Ever since I read The Story of O, I have been having some interesting thoughts on BDSM and Feminism. None of my friends are practitioners... I have been arguing the point that BDSM is compatible with feminism, as a woman who is in the dominant role would be actively exercising power over another person. The submissive role is also an expression of feminism, as the woman, comes to realize her own agency, and then of her own volition delegates that agency to another party.
My friends however, argue that's its violence against oneself (belief that comes from Sarte) to ever surrender agency, and furthermore, its anti-feminist to ever surrender any agency, as its is the ultimate goal of feminism to empower women to use their own agency, to be equals, not to subjugate themselves.
I have responded to this by mentioning that we all surrender our agency each and everyday when we walk into the work place, as another person delegates what our job should be, and with in what parameters we can operate.
I know that response is not great, but its the best I come up with on such short notice. I have a feeling that you would weigh in on the side of BDSM and Feminism being completely compatible, and I would love to hear what your response would be.
Oh, sweet reader, you are asking me to wade into one of the meanest, nastiest, longest-running debates in feminism. And my response is: I don’t care. I really do not give a damn if other people think my sexuality and feminism are compatible or not.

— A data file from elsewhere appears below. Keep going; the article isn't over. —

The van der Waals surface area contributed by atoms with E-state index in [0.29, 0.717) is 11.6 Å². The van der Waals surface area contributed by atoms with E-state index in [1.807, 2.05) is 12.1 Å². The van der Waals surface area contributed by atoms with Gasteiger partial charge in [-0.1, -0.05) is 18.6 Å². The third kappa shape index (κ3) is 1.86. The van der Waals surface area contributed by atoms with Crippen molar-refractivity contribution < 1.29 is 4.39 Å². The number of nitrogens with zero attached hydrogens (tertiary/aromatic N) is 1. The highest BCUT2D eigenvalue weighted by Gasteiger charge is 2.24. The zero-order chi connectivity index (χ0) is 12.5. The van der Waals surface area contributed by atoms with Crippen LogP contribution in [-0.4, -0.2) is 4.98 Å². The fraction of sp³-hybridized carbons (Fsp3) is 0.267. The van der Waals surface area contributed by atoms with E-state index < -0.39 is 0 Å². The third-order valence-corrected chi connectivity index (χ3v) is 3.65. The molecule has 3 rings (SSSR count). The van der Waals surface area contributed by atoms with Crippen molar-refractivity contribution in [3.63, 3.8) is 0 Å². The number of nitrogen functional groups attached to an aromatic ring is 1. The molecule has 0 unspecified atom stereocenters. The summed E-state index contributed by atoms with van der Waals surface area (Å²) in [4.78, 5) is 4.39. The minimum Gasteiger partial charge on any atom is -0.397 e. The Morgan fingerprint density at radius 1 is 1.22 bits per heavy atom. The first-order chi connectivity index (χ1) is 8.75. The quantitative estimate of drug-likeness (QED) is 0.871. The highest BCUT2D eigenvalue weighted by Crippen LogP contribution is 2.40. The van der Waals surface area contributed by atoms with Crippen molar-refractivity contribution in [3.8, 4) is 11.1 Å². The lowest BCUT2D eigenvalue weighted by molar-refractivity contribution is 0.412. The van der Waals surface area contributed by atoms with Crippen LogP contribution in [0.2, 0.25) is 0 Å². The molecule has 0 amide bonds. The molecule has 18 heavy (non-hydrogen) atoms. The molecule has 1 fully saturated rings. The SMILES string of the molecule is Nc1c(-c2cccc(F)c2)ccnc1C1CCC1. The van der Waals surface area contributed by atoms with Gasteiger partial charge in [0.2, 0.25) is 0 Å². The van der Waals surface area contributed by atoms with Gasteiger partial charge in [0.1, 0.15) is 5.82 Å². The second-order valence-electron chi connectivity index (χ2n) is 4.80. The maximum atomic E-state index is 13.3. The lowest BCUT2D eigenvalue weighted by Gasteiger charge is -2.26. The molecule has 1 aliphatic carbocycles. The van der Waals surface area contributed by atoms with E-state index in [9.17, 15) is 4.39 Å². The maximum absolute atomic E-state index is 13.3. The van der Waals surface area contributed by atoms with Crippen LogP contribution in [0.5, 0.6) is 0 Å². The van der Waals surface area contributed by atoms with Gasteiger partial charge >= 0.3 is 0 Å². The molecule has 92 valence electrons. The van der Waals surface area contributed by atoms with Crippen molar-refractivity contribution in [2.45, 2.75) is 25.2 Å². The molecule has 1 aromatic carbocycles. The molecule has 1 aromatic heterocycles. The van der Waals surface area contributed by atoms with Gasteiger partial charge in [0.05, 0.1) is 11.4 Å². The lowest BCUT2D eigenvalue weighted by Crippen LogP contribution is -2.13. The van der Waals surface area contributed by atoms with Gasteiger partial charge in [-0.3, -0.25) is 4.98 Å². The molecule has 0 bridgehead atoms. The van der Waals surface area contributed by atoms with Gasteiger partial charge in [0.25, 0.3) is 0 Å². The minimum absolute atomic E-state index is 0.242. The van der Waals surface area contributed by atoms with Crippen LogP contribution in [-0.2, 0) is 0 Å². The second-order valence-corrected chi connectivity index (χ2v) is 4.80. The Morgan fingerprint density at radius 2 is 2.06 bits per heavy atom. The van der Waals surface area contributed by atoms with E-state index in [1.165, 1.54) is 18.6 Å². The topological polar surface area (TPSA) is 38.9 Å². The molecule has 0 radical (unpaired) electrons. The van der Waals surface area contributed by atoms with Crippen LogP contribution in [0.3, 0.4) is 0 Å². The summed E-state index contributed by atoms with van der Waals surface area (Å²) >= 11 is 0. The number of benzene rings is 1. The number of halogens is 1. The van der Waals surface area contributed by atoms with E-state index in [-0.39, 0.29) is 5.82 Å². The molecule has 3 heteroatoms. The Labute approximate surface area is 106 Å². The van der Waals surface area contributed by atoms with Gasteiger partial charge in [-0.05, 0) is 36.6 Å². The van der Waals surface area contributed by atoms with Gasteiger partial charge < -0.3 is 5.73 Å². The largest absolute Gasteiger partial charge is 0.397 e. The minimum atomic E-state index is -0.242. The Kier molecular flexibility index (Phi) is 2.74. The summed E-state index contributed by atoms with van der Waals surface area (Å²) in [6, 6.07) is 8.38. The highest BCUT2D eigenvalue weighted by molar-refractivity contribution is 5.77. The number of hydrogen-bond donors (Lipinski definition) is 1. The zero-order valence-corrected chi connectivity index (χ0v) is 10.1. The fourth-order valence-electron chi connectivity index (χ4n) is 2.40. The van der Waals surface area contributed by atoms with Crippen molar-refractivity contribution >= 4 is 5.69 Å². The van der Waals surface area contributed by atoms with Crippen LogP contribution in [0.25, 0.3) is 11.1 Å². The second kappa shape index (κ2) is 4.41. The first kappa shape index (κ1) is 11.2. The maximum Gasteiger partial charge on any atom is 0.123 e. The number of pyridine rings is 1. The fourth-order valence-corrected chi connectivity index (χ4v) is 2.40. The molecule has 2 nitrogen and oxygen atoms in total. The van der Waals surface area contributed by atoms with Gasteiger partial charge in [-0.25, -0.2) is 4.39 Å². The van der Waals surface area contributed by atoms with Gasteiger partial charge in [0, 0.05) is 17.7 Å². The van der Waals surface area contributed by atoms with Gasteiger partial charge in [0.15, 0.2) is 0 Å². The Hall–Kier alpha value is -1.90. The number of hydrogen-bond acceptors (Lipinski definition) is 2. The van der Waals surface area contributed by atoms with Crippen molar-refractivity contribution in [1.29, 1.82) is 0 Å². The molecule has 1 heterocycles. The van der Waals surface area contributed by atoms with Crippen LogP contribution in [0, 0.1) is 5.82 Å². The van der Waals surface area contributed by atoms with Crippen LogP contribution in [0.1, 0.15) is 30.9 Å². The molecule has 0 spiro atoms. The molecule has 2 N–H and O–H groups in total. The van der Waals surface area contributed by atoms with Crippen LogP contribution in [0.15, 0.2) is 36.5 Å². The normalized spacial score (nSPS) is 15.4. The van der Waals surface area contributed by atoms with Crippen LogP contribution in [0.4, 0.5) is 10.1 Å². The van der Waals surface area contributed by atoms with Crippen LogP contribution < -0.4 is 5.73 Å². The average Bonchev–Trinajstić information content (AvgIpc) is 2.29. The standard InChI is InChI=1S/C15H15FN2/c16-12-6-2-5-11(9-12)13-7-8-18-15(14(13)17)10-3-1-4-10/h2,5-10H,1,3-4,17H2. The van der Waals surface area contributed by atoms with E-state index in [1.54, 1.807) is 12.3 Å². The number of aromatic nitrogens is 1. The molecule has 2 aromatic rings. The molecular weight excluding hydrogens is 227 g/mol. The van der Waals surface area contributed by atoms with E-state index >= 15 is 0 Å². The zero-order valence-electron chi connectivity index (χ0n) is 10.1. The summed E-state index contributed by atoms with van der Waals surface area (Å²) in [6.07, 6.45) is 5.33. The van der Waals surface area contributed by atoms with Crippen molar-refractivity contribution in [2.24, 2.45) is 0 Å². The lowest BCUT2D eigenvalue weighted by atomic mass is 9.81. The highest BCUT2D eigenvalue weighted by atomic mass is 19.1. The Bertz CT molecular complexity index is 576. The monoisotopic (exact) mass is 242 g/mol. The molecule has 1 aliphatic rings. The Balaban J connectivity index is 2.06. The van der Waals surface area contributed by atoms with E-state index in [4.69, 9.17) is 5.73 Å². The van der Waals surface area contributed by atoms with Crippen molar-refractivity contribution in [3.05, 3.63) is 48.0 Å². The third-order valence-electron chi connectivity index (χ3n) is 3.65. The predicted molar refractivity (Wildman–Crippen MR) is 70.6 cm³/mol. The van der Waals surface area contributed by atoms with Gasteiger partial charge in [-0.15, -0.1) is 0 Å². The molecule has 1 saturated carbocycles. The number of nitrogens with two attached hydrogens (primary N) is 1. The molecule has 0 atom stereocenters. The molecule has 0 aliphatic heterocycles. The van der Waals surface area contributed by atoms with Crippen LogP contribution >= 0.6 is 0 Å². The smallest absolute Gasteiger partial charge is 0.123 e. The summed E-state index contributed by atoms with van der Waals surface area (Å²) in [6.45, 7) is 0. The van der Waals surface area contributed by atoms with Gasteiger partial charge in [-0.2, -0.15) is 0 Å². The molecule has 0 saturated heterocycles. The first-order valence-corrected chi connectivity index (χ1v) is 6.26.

(I will say it’s slightly odd that your friends are using Sarte to defend their position, given that Mr. Being and Nothingness isn’t generally the darling of the feminist movement. What, no Audre Lorde? But hey, it’s been a long time since I was in a Philosophy class. Maybe perceptions have changed.)
My position is that if you think I’m a feminist, you’re right. And if you think I’m not a feminist, you’re right. What I definitely know that I am as kinky as hell. Don’t like that? Then don’t get in bed with me - in any sense of the word. But I do not define and practice my sexuality by any philosophy but my own.
In closing, The Story of O is not only a work of fiction, it’s a period piece. There’s nothing wrong with that, if you like it. But it is not a good basis for theorizing about women in the BDSM community today, and I would not cite it as a source to skeptical listeners. For more current discussions about BDSM and feminism, go here.